Guest Article by Linda Leonard with Robert Gamer
[Over the last two years, members of Breathe Clean North Shore and other organizations and individuals have sought to delay and prevent the construction of the new peaker plant in Peabody. We view it as a threat to the health of nearby residents in Peabody, Danvers, and Salem, as well as contributing to the process of climate warming. Among the barriers to citizen participation in the process was the lack of transparency from the project developer, the Massachusetts Municipal Wholesale Electric Company (MMWEC), and the Peabody Municipal Light Plant. We, therefore, asked Linda Leonard and Robert Gamer to relate their very different experiences with the Danvers Municipal Light Plant so we might appreciate the underlying differences. We note that Linda, Robert, and the Danvers officials quickly established a cordial and respectful relationship.
The Danvers Municipal Light plant was the first such operation in the Commonwealth, established in 1889. A three-member board is appointed by and serves under the direction of the town manager. The Peabody Municipal Light plant has a 5-member board elected by residents, with vacancies filled by appointment; the plant is not subject to oversight by city officials.—JH]
The meeting time and place for the Danvers Municipal Light Board(DMLB) were not easy to find. Not because they are operating in the dark, but simply because the members are each quite busy. And honestly, they don’t think the meetings are very interesting.
A bit of background info. A few years ago I (Linda) had to email the MLB regarding net zero. As I felt it critical to know what I was talking about and to understand what I was being told, I took an online university course called Fundamentals of Electric Power. This gave me a solid base from which to understand and question.
Bob Gamer and I became interested in the Danvers Municipal Light Board (DMLB) when we decided we needed to do something to ensure that the board was moving in a green direction. Once I found the time and place of the May 2021 meeting, I emailed the board members of our intent to attend and put forth three salient questions I wished answered, all concerning renewable energy. Bill Hayes, the chairman, responded, welcomed us, and answered my questions factually. I had expected the need to be pushy and demanding; however, my polite email and understanding tone and Bill’s kind response set the tone for a most cordial relationship.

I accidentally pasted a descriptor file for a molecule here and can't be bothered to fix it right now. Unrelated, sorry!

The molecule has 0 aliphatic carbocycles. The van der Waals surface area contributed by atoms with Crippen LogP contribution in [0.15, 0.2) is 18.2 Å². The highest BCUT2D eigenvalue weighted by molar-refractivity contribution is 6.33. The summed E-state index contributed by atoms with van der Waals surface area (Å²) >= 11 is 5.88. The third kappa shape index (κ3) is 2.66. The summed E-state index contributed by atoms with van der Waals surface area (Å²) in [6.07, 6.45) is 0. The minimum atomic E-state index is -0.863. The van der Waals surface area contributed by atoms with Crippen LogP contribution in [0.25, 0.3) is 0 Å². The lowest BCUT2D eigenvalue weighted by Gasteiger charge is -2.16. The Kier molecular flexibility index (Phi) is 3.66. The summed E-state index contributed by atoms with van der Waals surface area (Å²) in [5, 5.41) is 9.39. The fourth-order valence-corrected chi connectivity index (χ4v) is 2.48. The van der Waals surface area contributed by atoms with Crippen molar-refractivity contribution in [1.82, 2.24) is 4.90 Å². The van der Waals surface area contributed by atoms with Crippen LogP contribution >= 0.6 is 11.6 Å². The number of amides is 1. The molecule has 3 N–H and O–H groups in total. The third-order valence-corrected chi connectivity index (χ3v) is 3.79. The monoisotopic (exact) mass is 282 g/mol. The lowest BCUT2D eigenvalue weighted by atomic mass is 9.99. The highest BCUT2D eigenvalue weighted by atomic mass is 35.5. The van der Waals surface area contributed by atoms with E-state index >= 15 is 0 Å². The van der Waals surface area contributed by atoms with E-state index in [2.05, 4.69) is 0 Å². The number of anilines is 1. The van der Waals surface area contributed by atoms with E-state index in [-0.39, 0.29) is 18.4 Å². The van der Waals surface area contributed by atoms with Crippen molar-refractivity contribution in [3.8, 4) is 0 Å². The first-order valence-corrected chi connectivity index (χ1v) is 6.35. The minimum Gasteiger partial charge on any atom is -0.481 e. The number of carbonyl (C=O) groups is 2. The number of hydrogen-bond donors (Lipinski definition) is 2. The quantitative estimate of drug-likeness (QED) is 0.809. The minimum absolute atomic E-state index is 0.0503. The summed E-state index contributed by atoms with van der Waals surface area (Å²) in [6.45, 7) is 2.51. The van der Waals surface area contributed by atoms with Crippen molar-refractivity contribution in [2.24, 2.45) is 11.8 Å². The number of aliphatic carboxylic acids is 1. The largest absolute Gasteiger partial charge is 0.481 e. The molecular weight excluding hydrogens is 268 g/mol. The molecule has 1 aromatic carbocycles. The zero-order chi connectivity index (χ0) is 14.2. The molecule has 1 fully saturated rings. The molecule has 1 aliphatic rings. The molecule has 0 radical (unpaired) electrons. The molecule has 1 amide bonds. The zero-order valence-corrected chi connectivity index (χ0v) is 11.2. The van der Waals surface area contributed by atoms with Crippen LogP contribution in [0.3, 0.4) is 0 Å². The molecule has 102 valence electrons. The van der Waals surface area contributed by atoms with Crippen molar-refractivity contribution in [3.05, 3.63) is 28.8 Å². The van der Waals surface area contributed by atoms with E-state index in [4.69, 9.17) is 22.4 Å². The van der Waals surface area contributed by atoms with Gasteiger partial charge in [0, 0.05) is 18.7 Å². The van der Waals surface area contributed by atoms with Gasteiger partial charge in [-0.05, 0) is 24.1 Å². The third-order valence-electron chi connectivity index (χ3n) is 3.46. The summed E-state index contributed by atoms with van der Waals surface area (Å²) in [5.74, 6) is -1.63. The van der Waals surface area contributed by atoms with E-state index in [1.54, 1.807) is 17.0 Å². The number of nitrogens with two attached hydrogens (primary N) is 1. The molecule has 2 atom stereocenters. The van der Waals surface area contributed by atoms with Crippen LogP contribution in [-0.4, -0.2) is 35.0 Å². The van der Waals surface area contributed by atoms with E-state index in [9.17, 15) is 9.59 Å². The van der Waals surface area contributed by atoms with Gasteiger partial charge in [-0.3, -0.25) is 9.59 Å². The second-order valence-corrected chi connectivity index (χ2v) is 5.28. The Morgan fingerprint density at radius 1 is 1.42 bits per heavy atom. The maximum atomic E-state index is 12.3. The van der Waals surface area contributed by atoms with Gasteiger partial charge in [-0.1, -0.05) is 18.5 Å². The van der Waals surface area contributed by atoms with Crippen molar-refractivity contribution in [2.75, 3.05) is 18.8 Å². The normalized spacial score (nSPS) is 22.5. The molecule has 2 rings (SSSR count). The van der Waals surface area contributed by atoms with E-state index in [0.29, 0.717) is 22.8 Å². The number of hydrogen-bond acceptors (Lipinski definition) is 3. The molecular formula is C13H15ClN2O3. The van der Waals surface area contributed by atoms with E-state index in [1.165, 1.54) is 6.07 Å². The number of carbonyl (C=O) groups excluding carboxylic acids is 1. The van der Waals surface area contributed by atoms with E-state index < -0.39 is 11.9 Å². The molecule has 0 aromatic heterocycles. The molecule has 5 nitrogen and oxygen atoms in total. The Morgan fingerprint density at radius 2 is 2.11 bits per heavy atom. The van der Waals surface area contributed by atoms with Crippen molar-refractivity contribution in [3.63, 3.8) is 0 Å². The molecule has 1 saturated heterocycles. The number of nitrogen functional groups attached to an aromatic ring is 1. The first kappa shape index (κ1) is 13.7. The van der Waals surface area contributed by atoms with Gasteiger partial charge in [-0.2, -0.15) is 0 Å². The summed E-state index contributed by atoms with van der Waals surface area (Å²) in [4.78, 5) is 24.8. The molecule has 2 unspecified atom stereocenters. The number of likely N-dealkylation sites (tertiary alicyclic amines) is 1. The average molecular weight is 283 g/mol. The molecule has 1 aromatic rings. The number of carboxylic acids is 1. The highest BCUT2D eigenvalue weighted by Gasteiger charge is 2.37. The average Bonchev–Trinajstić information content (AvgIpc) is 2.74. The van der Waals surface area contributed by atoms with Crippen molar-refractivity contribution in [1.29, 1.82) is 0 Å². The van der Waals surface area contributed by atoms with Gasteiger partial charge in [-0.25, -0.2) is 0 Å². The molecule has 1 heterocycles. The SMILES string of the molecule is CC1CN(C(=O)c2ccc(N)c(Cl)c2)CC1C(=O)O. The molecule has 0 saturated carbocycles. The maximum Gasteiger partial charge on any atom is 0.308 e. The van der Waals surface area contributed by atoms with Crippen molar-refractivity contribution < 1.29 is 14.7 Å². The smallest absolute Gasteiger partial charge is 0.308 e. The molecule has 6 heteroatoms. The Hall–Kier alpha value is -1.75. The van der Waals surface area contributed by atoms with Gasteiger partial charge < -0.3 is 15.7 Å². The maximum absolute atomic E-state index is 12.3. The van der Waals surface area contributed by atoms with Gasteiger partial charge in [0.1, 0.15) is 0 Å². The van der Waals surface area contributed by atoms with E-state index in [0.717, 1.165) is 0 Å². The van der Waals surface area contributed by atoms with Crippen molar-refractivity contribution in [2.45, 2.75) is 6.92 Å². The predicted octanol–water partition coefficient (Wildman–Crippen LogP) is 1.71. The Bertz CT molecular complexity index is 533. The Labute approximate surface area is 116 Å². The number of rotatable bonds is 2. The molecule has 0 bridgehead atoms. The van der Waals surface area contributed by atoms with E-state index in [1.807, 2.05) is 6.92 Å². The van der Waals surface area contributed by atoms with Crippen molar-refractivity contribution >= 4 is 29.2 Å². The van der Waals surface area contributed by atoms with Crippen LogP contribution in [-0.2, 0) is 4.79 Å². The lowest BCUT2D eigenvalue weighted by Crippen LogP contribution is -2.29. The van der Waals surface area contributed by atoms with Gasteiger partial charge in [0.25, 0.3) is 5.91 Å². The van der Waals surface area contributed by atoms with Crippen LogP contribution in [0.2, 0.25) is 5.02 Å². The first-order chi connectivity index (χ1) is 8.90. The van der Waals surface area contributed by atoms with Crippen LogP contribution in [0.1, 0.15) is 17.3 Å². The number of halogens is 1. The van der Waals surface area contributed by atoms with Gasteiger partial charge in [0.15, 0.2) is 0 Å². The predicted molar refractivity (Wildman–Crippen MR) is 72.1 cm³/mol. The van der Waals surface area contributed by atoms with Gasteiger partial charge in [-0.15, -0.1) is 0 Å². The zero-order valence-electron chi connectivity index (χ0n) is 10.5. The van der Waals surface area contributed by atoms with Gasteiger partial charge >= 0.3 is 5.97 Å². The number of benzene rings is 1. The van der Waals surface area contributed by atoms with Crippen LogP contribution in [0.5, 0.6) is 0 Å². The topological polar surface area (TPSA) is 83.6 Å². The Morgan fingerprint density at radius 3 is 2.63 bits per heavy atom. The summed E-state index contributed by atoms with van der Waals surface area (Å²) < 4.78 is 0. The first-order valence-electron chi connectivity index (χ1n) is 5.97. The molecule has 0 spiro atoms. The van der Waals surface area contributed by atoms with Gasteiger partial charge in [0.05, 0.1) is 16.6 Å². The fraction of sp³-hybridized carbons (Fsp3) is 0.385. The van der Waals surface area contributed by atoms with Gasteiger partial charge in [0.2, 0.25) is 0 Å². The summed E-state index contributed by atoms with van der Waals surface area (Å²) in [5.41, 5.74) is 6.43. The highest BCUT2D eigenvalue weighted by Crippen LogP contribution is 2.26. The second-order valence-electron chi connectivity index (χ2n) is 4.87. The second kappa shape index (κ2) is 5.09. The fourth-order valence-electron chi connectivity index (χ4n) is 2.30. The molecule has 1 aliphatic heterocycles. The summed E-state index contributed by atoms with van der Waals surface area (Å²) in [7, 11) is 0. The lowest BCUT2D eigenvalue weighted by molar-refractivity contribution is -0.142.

We attended our first meeting with questions concerning renewable energy. The Board members confirmed that the town is not only thinking about renewables, they are actively working on solar collectors on the landfill area, the new Smith school, the Highlands school, and the high school. They are also planning for battery arrays for storage. Also, the DMLB has been buying renewables contracts as they are available and financially feasible.
Because one of my questions concerned digging deeply into the Electric Division portfolio, David Lane, Utility Director of the Electric Division, suggested that rather than take up the whole board’s time, Bob and I meet privately with Clint Allen, Assistant Director. We did so and had all our questions answered as well as learned about future contracts and procurement procedures. Danvers Electric is ahead of schedule to meet the guidelines for the reduction of fossil fuel. Supply chain issues are a problem, but they are employing sound strategies for handling these issues and the ratepayers have not been inconvenienced, nor have the ratepayers had a cost increase. The DMLB is also working on a roadmap for future electrical needs, as the town population acquires more electric vehicles, converts to more heat pump technology, and adds solar panels to their homes. [DMLB has a residential solar voltaic program with net metering and rebates for the generated electricity. There is also a demand management program called the Danvers Smart Savings Program which provides a cash incentive for control over central air conditioners. ]
Bob and I will continue to monitor the monthly MLB meetings. I find it fascinating and quite educational. We give all the members the highest grades for transparency, responsiveness, and forward-thinking. They were even willing to meet with us privately to answer questions we had about the electric portfolio and procurement and future contracts.